Professional and semi-professional artists and photographers must effectively market their images. This market is very competitive, and keeping costs down while using quality materials is of prime importance. Thoroughly professional ways of presenting your product in an effective manner is essential. In some instances an image can be marketed by itself, but more often an art mat is used, and at times a frame is added.
Some of common places to marketing matted images are through retail stores, street markets, art and photography exhibitions, craft shows and find raising projects. You will find a lot of competition with any of these alternatives, so you must be prepared to provide best possible product at least price. Assuming you have a photo or artwork that is readily sellable, there are ways to present that product to end user in a highly attractive manner.
Using art mats: Try putting your artwork behind several different mats. This can be done at most photo stores, or use corner samples at a custom cutting counter. It becomes readily apparent that perception of image changes radically with different combinations of colors. Most will enhance image, and some will stand out immediately as excellent choices. In most cases double mats will work best, but images without bright colors will often work best with a single mat. Adding a single or double mat will usually be cost efficient, as most end-users will appreciate added value.
Here are some fundamental ideas when considering using art mats.
Single mats: If a single mat is used, it is often safest and most desirable to use a neutral color, such as off white, Cream, light Grays etc. These go very well with most images and fit into most home settings. If you wish a stronger color, try to match mat color with a dominant color in image. i.e. Lots of dark green trees in picture, use a dark green mat. For black and white photographs, off-white mats with a black core are very effective.
Using a double mat: Double mats add considerably to richness of presentation. The safest method is to use a neutral outer mat, and a color for inner mat that matches a dominant color in image. The amount of inner mat that can be seen is called “reveal”, and varies with size of mat. A reveal of 3/16” is close to being an industry standard, but use your own judgment. When using a white mat over another white mat, a reveal of 1/2“ or even much more can work very well. Double mats are usually twice price of a single.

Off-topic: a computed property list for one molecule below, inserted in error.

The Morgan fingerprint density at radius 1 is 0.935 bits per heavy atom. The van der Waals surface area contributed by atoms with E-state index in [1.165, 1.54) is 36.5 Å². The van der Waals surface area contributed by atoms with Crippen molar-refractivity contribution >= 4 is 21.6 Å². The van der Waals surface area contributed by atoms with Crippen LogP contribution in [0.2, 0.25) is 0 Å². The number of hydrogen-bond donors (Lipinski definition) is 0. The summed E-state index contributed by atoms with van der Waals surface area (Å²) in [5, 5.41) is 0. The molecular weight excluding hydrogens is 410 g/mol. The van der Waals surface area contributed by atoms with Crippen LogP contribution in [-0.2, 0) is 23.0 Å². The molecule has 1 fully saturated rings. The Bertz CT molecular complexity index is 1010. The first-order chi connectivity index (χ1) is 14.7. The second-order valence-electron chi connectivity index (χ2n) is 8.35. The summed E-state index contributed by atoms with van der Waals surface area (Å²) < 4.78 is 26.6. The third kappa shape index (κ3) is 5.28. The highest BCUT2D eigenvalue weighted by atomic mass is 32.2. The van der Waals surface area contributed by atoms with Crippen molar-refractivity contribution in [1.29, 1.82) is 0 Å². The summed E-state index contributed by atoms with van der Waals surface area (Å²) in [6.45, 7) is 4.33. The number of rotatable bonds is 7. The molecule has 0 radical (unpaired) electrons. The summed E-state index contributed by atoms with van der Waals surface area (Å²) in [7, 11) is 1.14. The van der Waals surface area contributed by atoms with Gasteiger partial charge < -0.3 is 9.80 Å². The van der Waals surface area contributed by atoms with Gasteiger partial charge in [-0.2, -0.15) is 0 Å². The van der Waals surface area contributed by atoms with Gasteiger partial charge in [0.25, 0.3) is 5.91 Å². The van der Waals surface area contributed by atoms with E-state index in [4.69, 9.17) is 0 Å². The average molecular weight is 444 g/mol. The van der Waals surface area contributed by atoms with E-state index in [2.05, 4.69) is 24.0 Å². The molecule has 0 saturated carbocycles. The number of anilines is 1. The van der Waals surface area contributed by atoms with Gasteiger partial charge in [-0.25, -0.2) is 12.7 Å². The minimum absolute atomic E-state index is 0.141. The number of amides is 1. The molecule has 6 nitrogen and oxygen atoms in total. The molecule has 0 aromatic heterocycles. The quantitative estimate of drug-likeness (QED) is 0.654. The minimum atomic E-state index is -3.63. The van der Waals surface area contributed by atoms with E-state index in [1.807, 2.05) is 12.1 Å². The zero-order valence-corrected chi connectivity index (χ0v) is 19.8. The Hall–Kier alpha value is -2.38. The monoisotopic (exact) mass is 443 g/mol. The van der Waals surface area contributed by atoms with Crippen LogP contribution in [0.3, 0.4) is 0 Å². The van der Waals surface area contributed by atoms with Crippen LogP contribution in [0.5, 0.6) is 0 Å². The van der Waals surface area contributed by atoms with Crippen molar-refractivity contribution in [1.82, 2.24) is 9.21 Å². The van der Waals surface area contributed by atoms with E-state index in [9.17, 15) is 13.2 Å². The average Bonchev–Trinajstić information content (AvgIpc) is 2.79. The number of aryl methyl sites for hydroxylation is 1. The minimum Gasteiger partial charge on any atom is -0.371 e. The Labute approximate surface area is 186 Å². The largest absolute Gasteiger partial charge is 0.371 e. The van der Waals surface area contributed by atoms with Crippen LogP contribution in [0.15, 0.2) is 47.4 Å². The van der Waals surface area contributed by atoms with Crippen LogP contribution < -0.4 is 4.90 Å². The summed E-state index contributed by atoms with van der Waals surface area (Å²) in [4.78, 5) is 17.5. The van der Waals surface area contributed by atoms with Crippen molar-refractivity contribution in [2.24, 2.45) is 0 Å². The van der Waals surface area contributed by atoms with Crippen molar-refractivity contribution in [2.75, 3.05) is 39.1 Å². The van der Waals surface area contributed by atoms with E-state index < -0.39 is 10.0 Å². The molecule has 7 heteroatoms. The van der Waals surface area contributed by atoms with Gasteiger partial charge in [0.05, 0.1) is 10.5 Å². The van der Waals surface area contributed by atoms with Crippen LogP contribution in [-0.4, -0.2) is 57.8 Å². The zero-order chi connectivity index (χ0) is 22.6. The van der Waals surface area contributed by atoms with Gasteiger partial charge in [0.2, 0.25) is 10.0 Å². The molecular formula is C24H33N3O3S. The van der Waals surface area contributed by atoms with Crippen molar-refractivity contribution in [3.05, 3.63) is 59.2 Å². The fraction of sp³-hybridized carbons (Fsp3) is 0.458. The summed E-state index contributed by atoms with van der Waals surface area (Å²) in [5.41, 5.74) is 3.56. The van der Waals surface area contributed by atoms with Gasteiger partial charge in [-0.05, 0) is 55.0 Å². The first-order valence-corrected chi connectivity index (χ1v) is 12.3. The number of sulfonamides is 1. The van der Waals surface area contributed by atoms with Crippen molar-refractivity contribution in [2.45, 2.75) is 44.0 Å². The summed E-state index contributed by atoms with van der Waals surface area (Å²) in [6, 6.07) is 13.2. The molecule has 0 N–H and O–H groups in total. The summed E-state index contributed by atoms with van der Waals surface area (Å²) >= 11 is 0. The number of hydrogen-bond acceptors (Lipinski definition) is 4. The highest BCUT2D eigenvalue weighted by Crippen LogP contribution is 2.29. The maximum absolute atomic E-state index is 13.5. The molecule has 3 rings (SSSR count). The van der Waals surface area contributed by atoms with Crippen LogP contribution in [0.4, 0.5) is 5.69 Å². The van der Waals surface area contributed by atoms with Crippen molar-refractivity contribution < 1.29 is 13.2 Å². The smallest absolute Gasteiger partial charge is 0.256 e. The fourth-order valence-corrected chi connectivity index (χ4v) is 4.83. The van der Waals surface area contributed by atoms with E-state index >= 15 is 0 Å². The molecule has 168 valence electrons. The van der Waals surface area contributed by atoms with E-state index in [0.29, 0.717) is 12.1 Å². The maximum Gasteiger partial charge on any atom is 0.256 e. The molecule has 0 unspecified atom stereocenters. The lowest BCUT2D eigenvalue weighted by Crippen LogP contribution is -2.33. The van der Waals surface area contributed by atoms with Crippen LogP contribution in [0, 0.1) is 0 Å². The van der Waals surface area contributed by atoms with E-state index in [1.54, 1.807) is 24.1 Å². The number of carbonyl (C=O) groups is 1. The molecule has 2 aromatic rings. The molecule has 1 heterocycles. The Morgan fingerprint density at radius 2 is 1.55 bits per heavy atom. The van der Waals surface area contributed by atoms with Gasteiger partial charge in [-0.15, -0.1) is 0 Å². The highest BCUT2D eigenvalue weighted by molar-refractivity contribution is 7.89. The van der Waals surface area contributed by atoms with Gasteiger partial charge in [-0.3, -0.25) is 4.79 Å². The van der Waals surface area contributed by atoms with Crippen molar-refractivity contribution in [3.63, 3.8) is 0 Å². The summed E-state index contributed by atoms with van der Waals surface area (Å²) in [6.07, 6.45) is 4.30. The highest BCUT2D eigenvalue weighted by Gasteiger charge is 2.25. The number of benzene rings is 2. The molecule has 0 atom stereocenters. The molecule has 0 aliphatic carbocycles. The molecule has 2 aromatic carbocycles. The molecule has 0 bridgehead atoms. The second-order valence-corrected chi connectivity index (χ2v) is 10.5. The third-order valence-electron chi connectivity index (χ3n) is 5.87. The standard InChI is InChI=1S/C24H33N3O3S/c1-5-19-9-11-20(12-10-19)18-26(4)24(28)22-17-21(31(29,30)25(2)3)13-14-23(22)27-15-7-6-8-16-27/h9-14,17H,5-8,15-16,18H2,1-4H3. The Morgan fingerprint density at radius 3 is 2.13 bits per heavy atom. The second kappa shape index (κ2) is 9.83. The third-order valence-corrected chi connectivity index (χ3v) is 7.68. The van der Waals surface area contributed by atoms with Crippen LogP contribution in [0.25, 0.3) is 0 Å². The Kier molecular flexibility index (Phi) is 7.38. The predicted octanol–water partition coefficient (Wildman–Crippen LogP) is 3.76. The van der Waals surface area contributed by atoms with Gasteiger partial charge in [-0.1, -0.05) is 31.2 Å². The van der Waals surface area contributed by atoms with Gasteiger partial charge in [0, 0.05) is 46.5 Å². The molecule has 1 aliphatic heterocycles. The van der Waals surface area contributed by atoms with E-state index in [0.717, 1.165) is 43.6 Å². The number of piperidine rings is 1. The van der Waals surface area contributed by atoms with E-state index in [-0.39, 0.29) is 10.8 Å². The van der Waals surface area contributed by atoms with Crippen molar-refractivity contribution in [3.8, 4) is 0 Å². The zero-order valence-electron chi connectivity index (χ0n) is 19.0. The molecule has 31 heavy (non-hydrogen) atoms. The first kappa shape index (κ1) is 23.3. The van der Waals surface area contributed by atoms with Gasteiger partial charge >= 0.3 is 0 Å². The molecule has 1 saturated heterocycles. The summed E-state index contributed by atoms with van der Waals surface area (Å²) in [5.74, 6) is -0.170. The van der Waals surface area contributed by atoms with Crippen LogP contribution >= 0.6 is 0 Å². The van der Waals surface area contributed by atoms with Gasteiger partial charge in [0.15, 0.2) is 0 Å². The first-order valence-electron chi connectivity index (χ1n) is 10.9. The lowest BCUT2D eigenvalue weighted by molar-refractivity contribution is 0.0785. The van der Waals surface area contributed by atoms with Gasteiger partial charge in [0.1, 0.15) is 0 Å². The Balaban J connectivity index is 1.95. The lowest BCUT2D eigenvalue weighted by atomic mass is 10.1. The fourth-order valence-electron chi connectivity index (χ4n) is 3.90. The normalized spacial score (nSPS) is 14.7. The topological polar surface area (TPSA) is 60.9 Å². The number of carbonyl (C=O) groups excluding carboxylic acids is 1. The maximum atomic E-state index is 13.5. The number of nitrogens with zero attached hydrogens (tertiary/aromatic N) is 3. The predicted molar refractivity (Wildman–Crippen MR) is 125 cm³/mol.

Adding decorative cuts: Closed and open “V-grooves”, decorative corners and graphics can be attractive, but often unnecessary. A closed v-groove is very common, and can be quite cost effective especially with larger artwork. The extra cost can be recovered by a higher retail price. Closed v-grooves can be especially effective on single mats of conservation quality.
Types of Mat Cuts:
1.Open v-groove, 3/16” reveal
4.Message box, 3/16” reveal
5.Double opening, 3/16” reveal
10.#246 Walnut frame
11.Double mat, light blue outer, dark blue inner.
Visit: http://www.matshop.com/cuts.html for a reference image to list above.
What type of mat to use: The two common types are regular mats and conservation quality (rag) mats. It would always be nice to use conservation quality, but this market is very competitive, and price is important. Regular matboard is still of very high quality, and we suggest they be used for any image that does not have a high value in itself. Example: Photos and printer copies. Conservation mats should be used for original artwork, high quality prints, Limited editions prints or any image that has a high value in itself. Price wise, a presentation using regular mats will cost less than half that of using conservation quality. Technical information on mats can be seen on pages of two largest mat companies, Crescent and Bainbridge.
Size of mat: Use standard sizes when possible, allowing your customer to buy a frame easily. Non-standard size mats mean an expensive custom frame is necessary, and most end-users recognize this when purchasing matted images. Standard sizes are 5 x 7, 8 x 10, 11 x 14, 16 x 20 and 20 x 24. The borders around image should be a minimum of 1 1/2 inches for small images, and up to 3 inches or more for large images. A 5 x 7 image in an 8 x 10 mat will give borders of 1 1/2 inches all round.
If you plan to provide a frame with mat, keeping to standard sizes is not important.